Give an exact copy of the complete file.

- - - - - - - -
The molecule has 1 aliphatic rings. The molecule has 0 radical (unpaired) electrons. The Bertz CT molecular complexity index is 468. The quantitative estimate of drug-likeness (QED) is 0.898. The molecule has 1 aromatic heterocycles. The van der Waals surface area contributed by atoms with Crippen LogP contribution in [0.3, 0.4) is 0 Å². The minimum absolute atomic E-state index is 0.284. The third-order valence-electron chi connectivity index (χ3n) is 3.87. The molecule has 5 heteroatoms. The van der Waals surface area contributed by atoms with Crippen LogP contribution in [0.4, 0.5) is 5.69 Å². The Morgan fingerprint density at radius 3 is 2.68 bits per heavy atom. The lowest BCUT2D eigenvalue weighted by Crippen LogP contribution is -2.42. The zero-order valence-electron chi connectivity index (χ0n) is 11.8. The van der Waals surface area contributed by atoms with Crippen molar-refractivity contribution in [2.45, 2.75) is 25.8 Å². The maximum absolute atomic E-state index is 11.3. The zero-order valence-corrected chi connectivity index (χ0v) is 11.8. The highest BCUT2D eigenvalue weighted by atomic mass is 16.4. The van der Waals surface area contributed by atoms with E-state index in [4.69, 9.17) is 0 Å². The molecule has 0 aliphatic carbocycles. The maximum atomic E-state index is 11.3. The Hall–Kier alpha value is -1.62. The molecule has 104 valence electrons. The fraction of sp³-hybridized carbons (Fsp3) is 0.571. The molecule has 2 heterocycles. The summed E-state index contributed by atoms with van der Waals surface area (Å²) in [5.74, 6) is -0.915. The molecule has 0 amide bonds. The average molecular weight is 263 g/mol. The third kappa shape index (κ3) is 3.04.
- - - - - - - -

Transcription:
The molecule has 1 aliphatic rings. The molecule has 0 radical (unpaired) electrons. The Bertz CT molecular complexity index is 468. The quantitative estimate of drug-likeness (QED) is 0.898. The molecule has 1 aromatic heterocycles. The van der Waals surface area contributed by atoms with Crippen LogP contribution in [0.3, 0.4) is 0 Å². The minimum absolute atomic E-state index is 0.284. The third-order valence-electron chi connectivity index (χ3n) is 3.87. The molecule has 5 heteroatoms. The van der Waals surface area contributed by atoms with Crippen LogP contribution in [0.4, 0.5) is 5.69 Å². The Morgan fingerprint density at radius 3 is 2.68 bits per heavy atom. The lowest BCUT2D eigenvalue weighted by Crippen LogP contribution is -2.42. The zero-order valence-electron chi connectivity index (χ0n) is 11.8. The van der Waals surface area contributed by atoms with Crippen molar-refractivity contribution in [2.45, 2.75) is 25.8 Å². The maximum absolute atomic E-state index is 11.3. The zero-order valence-corrected chi connectivity index (χ0v) is 11.8. The highest BCUT2D eigenvalue weighted by atomic mass is 16.4. The van der Waals surface area contributed by atoms with E-state index in [4.69, 9.17) is 0 Å². The molecule has 0 aliphatic carbocycles. The maximum atomic E-state index is 11.3. The Hall–Kier alpha value is -1.62. The molecule has 104 valence electrons. The fraction of sp³-hybridized carbons (Fsp3) is 0.571. The molecule has 2 heterocycles. The summed E-state index contributed by atoms with van der Waals surface area (Å²) in [5.74, 6) is -0.915. The molecule has 0 amide bonds. The average molecular weight is 263 g/mol. The third kappa shape index (κ3) is 3.04.